The train for the Winter Olympics will soon depart and those who hope to be Sochi-bound are fighting for their tickets, the Scottish bobsledder included. Having crashed and burned in Vancouver three years ago, the former world champion has more incentive than most to pursue a place. But reputations count for nothing, even within the confines of Great Britain's own team.
That's just as it should be, says Cooke, who will make her first appearance on the World Cup circuit in this weekend's stop in the Utah resort of Park City. Paired at the outset with former skeleton slider Victoria Olaoye as her driver, the pair have made light of their insertion into the GB3 sled, earning two top-six placings to date in the second-tier America's Cup.
However, with the UK obtaining just two berths for Russia, one crew will be left behind. Cooke is just three years removed from landing the global title but it gives her no credit with the selectors. "It's about the now," she says. "Every year is a clean slate. You've always got to be at the top of your game."
That the competition, internally and externally, is so ferocious is partly her own doing. The long jumper proved that her athletic skills were highly transferrable in her past successes, sparking another wave of converts which includes British sprinter Craig Pickering and American hurdler Lolo Jones.
"Standards across the world have really gone up since I first came in," the Edinburgh native reflects. "The type of person at the back of the sled has changed. It used to be the biggest strongest person you could find. But now people are saying: 'you only weigh 65 kgs but can you push the sled anyway?'
"There are more sprinters and jumpers who have come in and that's shifted things. Having high profile people who have made the switch successfully has then attracted others. But it doesn't always work. There have been the ones who have got to the top of the track and gone: 'whoa, this isn't for me.'"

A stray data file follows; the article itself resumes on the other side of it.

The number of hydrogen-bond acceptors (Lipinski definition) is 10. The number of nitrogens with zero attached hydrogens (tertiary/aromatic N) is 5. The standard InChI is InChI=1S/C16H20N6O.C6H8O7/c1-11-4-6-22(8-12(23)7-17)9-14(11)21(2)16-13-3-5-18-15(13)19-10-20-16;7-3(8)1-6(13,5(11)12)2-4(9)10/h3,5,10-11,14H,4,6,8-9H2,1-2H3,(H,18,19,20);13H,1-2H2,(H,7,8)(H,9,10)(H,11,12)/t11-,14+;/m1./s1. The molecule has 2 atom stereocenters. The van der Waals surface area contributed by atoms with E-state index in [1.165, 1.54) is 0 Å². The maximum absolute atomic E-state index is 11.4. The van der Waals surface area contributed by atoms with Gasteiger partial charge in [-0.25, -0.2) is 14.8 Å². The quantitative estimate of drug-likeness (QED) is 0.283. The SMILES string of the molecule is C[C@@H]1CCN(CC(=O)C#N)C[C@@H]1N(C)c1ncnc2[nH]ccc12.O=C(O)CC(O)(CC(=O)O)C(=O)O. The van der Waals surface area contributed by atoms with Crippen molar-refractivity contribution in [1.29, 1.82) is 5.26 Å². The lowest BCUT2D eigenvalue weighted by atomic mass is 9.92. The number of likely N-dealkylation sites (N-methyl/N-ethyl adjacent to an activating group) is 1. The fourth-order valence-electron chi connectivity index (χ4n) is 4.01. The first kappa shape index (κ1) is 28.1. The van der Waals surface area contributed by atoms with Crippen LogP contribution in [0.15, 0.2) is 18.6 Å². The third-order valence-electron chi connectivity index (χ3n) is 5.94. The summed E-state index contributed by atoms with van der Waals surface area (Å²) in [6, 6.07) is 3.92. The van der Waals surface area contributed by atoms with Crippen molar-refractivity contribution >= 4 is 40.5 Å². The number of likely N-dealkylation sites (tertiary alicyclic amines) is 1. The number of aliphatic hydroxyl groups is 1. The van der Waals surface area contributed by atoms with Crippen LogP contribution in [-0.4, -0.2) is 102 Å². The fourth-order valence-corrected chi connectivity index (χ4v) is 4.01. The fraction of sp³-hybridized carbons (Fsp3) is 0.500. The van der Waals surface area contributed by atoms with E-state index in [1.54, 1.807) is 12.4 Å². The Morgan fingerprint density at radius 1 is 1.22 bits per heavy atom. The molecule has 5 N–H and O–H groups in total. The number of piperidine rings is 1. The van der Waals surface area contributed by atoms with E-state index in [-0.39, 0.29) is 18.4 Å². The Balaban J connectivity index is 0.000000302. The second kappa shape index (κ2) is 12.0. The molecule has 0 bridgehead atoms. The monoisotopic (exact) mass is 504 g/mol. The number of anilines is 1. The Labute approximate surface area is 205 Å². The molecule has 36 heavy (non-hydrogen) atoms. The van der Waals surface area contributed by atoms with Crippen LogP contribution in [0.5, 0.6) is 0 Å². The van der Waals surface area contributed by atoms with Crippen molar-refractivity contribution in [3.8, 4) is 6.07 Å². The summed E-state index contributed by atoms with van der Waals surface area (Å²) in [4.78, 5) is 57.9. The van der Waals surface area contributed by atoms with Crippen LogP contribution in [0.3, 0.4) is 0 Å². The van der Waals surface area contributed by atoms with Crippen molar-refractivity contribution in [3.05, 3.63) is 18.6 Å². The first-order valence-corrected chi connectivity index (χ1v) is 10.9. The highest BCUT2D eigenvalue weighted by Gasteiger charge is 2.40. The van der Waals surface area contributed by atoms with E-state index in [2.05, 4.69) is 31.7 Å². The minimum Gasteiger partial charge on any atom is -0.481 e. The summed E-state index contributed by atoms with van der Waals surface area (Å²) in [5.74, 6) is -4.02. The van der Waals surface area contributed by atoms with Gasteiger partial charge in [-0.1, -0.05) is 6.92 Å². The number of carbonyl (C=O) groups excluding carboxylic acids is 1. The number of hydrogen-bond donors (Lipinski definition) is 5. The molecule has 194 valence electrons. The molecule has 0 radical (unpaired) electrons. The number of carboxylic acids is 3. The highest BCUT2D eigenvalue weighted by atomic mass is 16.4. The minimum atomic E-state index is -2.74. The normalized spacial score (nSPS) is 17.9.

Fear is not in the job description of brakewoman. Not even the prospect of further high-speed crashes has deterred Cooke. At the last Winter Games, she and her cohort Nicola Minichiello went in among the favourites but did not complete the course. It was devastating. "I want to get back to a second Olympics," she says. "I want to finish a race. And to be pushing for the best possible result."
Sochi will be no ordinary Games. Politics have long become enshrined in their very fabric despite the subsidence of protests against the country's anti-gay laws in recent months. Doubtless, Cooke notes, the clamour will soon recommence. An event such as an Olympiad is an effective vehicle to highlight ills to a worldwide audience.
The athletes, necessarily, will narrow their focus. Expectations for what they will find on arrival are high. "The amount of money they've put into it, the venues will be amazing," adds Cooke. "We've had lots of briefings about the village and the setup, as well as Russian customs because it is a very different culture. You realise they don't do things the way you do but that's part of what I love about travelling."
First things first. World Cup points and consistency within the next two months. Then, when three is cut to two, survival and an opportunity for atonement. Perhaps her last chance. "I probably don't have many more years left in me," the 31-year-old affirms. "It's the physical and the mental side, coming into a hard winter's training, knowing that you might not be there by the next Olympics.
"It's a tough sport on your body. I've had two major injuries in the four years. I'm not sure how much my body can take before it gives up."